Reviewer: Laura J. Davis
I have loved the book Little Women by Louisa May Alcott since I was a little girl. The movie version I grew up with starred June Allyson, Peter Lawford, Elizabeth Taylor, Margaret O'Brien and Janet Leigh. Which I watched almost every Christmas. So the modern re-telling had me on edge because I was very afraid Marmee and her Little Women would be ruined forever.
There were some noticeable differences - the March family was not poor, Aunt March was almost non-existent, and Jo was portrayed as the eldest rather than Meg. But one still got the sense that these sisters were very close and looked out for each other. Unfortunately, this modern version focused too much on Jo, the use of flashbacks, and music montages. The director's decision to do this created a choppy movie that didn't, in my opinion, flow well. I understand the music montages were supposed to create the passage of time and help the viewer gain insight into each character and to perhaps see growth. But the aspect of growing up with the March girls and getting to know each character was lost because of these two tactics. Even cantankerous old Aunt March, who in the books played the antagonist between Amy and Jo, was lost to flashbacks.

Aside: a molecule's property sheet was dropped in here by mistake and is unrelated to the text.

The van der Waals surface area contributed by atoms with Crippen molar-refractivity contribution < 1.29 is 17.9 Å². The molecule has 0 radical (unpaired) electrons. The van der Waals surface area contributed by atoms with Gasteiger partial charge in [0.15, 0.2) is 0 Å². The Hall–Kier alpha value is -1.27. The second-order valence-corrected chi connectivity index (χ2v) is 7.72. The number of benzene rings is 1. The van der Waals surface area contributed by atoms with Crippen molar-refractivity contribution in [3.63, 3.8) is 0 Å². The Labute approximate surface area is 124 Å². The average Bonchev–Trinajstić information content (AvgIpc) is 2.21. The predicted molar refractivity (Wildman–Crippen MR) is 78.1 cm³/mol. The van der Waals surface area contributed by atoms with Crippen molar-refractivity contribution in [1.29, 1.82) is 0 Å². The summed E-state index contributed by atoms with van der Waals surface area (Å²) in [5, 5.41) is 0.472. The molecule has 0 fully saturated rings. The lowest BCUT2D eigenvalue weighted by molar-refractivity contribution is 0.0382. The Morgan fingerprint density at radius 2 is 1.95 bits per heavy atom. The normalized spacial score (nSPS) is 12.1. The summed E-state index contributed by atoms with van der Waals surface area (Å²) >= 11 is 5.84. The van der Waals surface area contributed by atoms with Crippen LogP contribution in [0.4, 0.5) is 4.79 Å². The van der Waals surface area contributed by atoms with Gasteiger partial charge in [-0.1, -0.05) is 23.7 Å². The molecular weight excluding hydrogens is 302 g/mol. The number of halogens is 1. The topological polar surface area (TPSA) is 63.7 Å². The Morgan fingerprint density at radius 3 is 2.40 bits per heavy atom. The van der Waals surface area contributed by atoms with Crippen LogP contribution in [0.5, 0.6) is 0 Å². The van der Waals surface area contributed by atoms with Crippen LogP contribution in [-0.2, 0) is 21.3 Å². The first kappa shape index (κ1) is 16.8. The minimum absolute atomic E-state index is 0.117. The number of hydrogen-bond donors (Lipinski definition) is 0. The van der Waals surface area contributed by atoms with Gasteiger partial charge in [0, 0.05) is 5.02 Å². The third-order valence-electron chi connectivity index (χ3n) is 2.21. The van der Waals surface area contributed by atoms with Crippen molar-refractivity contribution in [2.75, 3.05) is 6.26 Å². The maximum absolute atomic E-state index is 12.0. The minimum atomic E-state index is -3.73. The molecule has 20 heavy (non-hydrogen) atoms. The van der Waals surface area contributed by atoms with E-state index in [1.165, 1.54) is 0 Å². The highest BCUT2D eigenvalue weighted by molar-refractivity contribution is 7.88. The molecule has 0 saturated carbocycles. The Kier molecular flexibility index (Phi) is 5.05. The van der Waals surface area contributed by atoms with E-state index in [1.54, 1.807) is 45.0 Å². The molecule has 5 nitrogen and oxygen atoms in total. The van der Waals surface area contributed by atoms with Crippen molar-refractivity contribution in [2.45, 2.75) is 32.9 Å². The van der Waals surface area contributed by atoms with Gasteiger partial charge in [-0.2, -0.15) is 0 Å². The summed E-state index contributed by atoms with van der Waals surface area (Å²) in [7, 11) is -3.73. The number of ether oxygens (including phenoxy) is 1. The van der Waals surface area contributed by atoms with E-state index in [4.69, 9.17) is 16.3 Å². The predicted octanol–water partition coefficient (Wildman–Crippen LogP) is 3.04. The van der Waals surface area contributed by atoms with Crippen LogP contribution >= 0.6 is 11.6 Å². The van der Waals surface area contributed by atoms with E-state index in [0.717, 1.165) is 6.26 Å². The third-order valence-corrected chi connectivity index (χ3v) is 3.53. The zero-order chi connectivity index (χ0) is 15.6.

While Jo was portrayed as the tom-boy she was in the book, it was still a far cry from the Jo in the books, who, while bossy, was not as selfish and caustic as the Jo portrayed in this movie. That said, there were some moments when Jo's caring side came out - with both Amy and especially Beth, and those were the moments that were the best because they showed she had a heart.
Despite these flaws this modern version still managed to evoke a few tears from me and it did manage to tell a story of the power of sisterhood and family, and so I would recommend it to anyone looking to watch a good, clean movie. Little Women opens September 28.
Screening provided by Graf-Martin Communications and Pure Flix.